Each college or university has its own set of written rules governing many aspects of academic life. There are also unwritten rules that, together with the written ones, constitute the culture of the institution. Criteria for tenure and promotion are often not explicit or clear, and there may be unwritten rules which are not uniformly applied across all units (Ross, 1987). As a new member of the community, one of the most important tasks you face is determining not only what the rules are, but also how they are applied. The application of rules is as important as the rules themselves. Also, understanding political aspects of decision making in your department, which are not openly discussed is valuable to your success.
The decisions regarding faculty life in your department will have both intellectual and political components. If you think about the decisions surrounding your own dissertation and the composition of your dissertation committee, you get a sense of the kinds of issues that will operate in your hiring and subsequent promotion and tenure processes.
Some of the discussion to follow describes the most demanding criteria for promotion and tenure-those commonly found at research universities. As suggested in Part I, you should identify the criteria you will be facing. Although almost all academic institutions consider teaching, research, and service as criteria for promotion and tenure, institutions vary widely in the importance they place on each category. Teaching is not considered by most research universities to be the most important work, and often tuition produces less income than research dollars. In such institutions, faculty who have demonstrated excellence in teaching, but have published little may be denied tenure, promotion, and merit pay. Thus, you will have to concern yourself with doing all three of these things proficiently and allocating time and effort in proportion to the priorities of the department within your institution.
In addition to your performance in these three areas, all departments are concerned with the issue of fit. Fit is the degree to which your contributions in the areas of research, teaching, and service are central to the needs of the department. While fit has always been a criterion for hiring, some institutions have recently started to place it overtly in the list of criteria for promotion and tenure. A component of fit which is often unstated but which plays a part in decisions is collegiality. While Webster defines collegial as "marked by power or authority vested equally in each of a number of colleagues," collegial has taken on another meaning that has more to do with the judgment of colleagues that both you and your work are in harmony with the department's needs. Definitions of collegial behavior are idiosyncratic, however, so the same behavior may have different implications for different individuals within a department. In addition, colleagues may replicate the behavior of managers in nonacademic settings. According to Landau (1995), both race and gender are related to managers' ratings of promotion potential, even when controlling for age, education, tenure, salary grade, functional area, and satisfaction with career support. Females are rated lower than males, and African Americans and Asian Americans are rated lower than Whites. Landau found no interaction effects, indicating that the effects for race and gender had additive effects for ethnic minority women.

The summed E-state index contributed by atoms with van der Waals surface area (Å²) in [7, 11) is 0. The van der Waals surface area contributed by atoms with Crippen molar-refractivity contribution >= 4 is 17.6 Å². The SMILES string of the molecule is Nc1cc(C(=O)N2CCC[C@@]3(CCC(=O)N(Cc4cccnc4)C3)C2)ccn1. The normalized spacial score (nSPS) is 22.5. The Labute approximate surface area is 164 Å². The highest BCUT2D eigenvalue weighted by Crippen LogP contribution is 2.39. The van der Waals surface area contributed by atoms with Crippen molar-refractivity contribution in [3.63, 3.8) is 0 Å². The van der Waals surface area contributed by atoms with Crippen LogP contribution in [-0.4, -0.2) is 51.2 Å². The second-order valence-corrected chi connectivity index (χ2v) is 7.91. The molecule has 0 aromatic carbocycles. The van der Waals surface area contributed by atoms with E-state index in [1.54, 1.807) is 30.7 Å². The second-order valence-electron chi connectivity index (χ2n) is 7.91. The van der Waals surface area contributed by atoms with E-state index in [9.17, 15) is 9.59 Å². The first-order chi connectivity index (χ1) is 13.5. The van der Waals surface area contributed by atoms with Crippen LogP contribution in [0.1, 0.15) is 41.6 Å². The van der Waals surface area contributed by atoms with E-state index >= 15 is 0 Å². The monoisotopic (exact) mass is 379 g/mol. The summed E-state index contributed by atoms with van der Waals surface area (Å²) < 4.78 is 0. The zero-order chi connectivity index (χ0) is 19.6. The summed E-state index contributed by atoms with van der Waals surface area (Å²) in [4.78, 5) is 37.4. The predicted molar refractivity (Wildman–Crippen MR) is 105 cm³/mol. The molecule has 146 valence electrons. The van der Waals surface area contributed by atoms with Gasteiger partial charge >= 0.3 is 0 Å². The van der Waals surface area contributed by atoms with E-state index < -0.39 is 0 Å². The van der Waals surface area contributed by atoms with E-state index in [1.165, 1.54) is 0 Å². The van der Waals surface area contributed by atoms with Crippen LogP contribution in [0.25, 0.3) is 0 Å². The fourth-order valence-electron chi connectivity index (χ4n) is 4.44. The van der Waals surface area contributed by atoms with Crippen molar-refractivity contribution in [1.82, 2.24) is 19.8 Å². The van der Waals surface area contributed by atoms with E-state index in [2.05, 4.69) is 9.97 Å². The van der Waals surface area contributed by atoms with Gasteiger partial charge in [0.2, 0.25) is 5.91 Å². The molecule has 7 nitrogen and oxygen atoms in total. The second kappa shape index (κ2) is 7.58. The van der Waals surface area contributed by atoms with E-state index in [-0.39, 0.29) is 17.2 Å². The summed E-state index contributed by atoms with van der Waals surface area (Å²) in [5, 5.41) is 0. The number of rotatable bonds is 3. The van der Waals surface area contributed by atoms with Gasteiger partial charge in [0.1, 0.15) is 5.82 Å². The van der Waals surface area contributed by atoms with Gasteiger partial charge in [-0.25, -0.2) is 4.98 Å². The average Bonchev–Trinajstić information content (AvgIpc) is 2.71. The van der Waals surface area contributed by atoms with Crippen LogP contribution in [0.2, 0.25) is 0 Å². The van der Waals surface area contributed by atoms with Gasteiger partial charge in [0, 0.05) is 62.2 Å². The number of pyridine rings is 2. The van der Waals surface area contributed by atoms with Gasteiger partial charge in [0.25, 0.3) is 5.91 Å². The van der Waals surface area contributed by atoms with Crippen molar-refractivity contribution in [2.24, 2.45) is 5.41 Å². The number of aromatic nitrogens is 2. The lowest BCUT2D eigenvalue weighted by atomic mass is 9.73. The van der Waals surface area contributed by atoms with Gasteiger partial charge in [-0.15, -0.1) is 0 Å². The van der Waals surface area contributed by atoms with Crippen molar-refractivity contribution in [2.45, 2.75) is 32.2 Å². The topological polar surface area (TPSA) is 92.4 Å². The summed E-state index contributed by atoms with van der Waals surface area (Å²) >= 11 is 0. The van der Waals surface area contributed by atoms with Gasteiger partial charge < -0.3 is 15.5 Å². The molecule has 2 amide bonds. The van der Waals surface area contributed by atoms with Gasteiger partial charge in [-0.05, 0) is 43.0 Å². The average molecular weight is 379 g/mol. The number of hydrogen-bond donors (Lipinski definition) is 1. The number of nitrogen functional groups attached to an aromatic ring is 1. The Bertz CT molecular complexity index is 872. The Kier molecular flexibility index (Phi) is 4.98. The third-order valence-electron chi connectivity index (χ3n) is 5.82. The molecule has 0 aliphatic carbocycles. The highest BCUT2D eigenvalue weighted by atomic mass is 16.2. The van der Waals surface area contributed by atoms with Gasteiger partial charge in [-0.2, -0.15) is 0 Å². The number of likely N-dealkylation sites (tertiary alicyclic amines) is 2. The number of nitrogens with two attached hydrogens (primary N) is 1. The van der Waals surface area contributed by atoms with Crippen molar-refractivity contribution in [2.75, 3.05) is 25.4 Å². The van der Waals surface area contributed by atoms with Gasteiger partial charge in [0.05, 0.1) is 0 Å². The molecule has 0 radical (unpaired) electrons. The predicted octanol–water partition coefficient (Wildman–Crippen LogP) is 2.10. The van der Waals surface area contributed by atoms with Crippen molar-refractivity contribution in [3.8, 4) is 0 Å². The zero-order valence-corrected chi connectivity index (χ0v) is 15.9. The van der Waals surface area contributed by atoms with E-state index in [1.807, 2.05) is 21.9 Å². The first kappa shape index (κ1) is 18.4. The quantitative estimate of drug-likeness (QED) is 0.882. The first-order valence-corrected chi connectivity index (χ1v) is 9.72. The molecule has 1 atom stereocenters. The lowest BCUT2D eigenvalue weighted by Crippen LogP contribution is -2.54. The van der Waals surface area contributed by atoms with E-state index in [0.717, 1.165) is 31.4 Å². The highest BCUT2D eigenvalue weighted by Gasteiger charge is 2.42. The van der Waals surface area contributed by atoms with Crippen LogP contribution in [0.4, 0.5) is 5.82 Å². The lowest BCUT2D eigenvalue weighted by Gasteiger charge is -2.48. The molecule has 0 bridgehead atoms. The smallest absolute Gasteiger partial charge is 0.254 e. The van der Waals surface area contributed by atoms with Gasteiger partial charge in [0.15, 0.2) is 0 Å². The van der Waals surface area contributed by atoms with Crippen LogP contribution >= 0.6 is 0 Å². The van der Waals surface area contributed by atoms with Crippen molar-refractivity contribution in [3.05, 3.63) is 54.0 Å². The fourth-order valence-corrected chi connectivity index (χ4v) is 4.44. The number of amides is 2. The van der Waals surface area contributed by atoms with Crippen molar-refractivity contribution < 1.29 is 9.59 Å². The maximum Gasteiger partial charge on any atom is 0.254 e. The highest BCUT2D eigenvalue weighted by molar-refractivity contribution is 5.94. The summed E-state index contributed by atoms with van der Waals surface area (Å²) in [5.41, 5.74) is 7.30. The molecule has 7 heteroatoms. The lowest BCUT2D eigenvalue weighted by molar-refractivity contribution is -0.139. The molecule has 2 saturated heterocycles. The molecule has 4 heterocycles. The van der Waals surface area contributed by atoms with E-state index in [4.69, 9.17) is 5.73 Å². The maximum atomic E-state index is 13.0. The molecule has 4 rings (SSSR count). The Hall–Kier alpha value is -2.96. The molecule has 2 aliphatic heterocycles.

The expectations for collegiality are defined by the general climate of the department. For example, departments with an active social life may demand more contacts beyond the work setting than those in which such relations do not occur. Collegiality is one aspect of your performance in which the informal rules that set the climate of your department are very important.
Once you have accepted a position at an institution, you will find the following strategies for promotion and tenure helpful. The strategies will be broken into six parts: Information and Resources, Teaching, Research and Publishing, Service Commitments, Relationships, and Evaluations.
The academy lives by information and by the recording of it. You will have to become knowledgeable of the written policies, be aware of unwritten rules, and keep detailed records of your own work with these policies and rules in mind. Finally, you must secure the resources to enable you to do your work.
1. Know the written policies
Obtain a copy of your institution's or university's written policies on promotion and tenure and discuss the interpretation of these policies with senior colleagues whom you trust. Their opinions regarding which criteria are the most important can be valuable. Have these discussions early and often after you arrive at your institution (Gibbons, 1986).